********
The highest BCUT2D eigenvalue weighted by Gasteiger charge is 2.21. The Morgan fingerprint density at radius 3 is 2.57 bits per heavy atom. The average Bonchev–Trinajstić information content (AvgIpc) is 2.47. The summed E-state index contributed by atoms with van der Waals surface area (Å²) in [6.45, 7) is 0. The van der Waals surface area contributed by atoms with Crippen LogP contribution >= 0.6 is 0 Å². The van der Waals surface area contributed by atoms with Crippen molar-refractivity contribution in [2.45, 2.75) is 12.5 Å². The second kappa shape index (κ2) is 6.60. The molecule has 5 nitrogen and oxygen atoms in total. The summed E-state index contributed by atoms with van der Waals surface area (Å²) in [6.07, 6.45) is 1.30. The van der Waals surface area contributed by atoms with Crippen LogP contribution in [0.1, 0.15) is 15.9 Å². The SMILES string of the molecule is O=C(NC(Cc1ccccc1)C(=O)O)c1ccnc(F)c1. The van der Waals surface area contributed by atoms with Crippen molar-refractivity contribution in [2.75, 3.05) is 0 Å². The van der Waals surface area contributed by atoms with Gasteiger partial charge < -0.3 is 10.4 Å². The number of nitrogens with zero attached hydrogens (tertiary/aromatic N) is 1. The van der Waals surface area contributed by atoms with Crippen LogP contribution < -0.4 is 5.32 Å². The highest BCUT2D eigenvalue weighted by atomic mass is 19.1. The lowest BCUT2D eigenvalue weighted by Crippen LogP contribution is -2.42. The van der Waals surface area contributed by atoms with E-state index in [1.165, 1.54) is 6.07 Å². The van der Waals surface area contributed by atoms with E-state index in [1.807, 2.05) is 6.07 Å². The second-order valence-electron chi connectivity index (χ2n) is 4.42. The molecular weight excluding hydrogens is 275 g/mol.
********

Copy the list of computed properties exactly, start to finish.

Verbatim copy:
The highest BCUT2D eigenvalue weighted by Gasteiger charge is 2.21. The Morgan fingerprint density at radius 3 is 2.57 bits per heavy atom. The average Bonchev–Trinajstić information content (AvgIpc) is 2.47. The summed E-state index contributed by atoms with van der Waals surface area (Å²) in [6.45, 7) is 0. The van der Waals surface area contributed by atoms with Crippen LogP contribution >= 0.6 is 0 Å². The van der Waals surface area contributed by atoms with Crippen molar-refractivity contribution in [2.45, 2.75) is 12.5 Å². The second kappa shape index (κ2) is 6.60. The molecule has 5 nitrogen and oxygen atoms in total. The summed E-state index contributed by atoms with van der Waals surface area (Å²) in [6.07, 6.45) is 1.30. The van der Waals surface area contributed by atoms with Crippen LogP contribution in [0.1, 0.15) is 15.9 Å². The SMILES string of the molecule is O=C(NC(Cc1ccccc1)C(=O)O)c1ccnc(F)c1. The van der Waals surface area contributed by atoms with Crippen molar-refractivity contribution in [2.75, 3.05) is 0 Å². The van der Waals surface area contributed by atoms with Gasteiger partial charge < -0.3 is 10.4 Å². The number of nitrogens with zero attached hydrogens (tertiary/aromatic N) is 1. The van der Waals surface area contributed by atoms with Crippen LogP contribution < -0.4 is 5.32 Å². The highest BCUT2D eigenvalue weighted by atomic mass is 19.1. The lowest BCUT2D eigenvalue weighted by Crippen LogP contribution is -2.42. The van der Waals surface area contributed by atoms with E-state index in [1.165, 1.54) is 6.07 Å². The van der Waals surface area contributed by atoms with E-state index in [1.807, 2.05) is 6.07 Å². The second-order valence-electron chi connectivity index (χ2n) is 4.42. The molecular weight excluding hydrogens is 275 g/mol.